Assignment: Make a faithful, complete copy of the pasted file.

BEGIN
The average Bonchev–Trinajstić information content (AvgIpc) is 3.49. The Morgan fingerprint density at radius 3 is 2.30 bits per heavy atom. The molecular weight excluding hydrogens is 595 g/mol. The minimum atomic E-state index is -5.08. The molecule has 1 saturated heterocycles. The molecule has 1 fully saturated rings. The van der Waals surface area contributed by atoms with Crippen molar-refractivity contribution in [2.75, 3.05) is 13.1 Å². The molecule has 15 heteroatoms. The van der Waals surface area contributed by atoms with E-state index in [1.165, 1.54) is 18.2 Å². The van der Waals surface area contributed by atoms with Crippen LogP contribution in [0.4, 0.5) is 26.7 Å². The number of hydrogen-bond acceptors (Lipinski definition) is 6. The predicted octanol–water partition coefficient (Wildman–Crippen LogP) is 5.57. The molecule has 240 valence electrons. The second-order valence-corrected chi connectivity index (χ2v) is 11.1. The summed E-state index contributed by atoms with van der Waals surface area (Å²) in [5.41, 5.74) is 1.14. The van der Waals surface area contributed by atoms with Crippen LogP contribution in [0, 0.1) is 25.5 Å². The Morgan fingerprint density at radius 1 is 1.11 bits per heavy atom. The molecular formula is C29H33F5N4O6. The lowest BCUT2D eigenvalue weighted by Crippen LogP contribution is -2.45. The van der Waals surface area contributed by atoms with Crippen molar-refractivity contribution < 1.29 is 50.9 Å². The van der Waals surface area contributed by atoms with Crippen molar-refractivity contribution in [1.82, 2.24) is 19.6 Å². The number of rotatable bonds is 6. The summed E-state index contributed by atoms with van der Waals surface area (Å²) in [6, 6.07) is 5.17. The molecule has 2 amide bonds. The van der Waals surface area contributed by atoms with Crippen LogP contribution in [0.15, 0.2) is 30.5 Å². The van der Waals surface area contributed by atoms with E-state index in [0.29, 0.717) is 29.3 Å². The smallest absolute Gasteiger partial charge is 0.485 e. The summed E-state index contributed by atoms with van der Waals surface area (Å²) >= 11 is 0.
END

The average Bonchev–Trinajstić information content (AvgIpc) is 3.49. The Morgan fingerprint density at radius 3 is 2.30 bits per heavy atom. The molecular weight excluding hydrogens is 595 g/mol. The minimum atomic E-state index is -5.08. The molecule has 1 saturated heterocycles. The molecule has 1 fully saturated rings. The van der Waals surface area contributed by atoms with Crippen molar-refractivity contribution in [2.75, 3.05) is 13.1 Å². The molecule has 15 heteroatoms. The van der Waals surface area contributed by atoms with E-state index in [1.165, 1.54) is 18.2 Å². The van der Waals surface area contributed by atoms with Crippen LogP contribution in [0.4, 0.5) is 26.7 Å². The number of hydrogen-bond acceptors (Lipinski definition) is 6. The predicted octanol–water partition coefficient (Wildman–Crippen LogP) is 5.57. The molecule has 240 valence electrons. The second-order valence-corrected chi connectivity index (χ2v) is 11.1. The summed E-state index contributed by atoms with van der Waals surface area (Å²) in [5.41, 5.74) is 1.14. The van der Waals surface area contributed by atoms with Crippen LogP contribution in [0, 0.1) is 25.5 Å². The Morgan fingerprint density at radius 1 is 1.11 bits per heavy atom. The molecular formula is C29H33F5N4O6. The lowest BCUT2D eigenvalue weighted by Crippen LogP contribution is -2.45. The van der Waals surface area contributed by atoms with Crippen molar-refractivity contribution < 1.29 is 50.9 Å². The van der Waals surface area contributed by atoms with Crippen molar-refractivity contribution in [1.82, 2.24) is 19.6 Å². The number of rotatable bonds is 6. The summed E-state index contributed by atoms with van der Waals surface area (Å²) in [6, 6.07) is 5.17. The molecule has 2 amide bonds. The van der Waals surface area contributed by atoms with Crippen LogP contribution in [0.15, 0.2) is 30.5 Å². The van der Waals surface area contributed by atoms with E-state index in [0.29, 0.717) is 29.3 Å². The smallest absolute Gasteiger partial charge is 0.485 e. The summed E-state index contributed by atoms with van der Waals surface area (Å²) >= 11 is 0.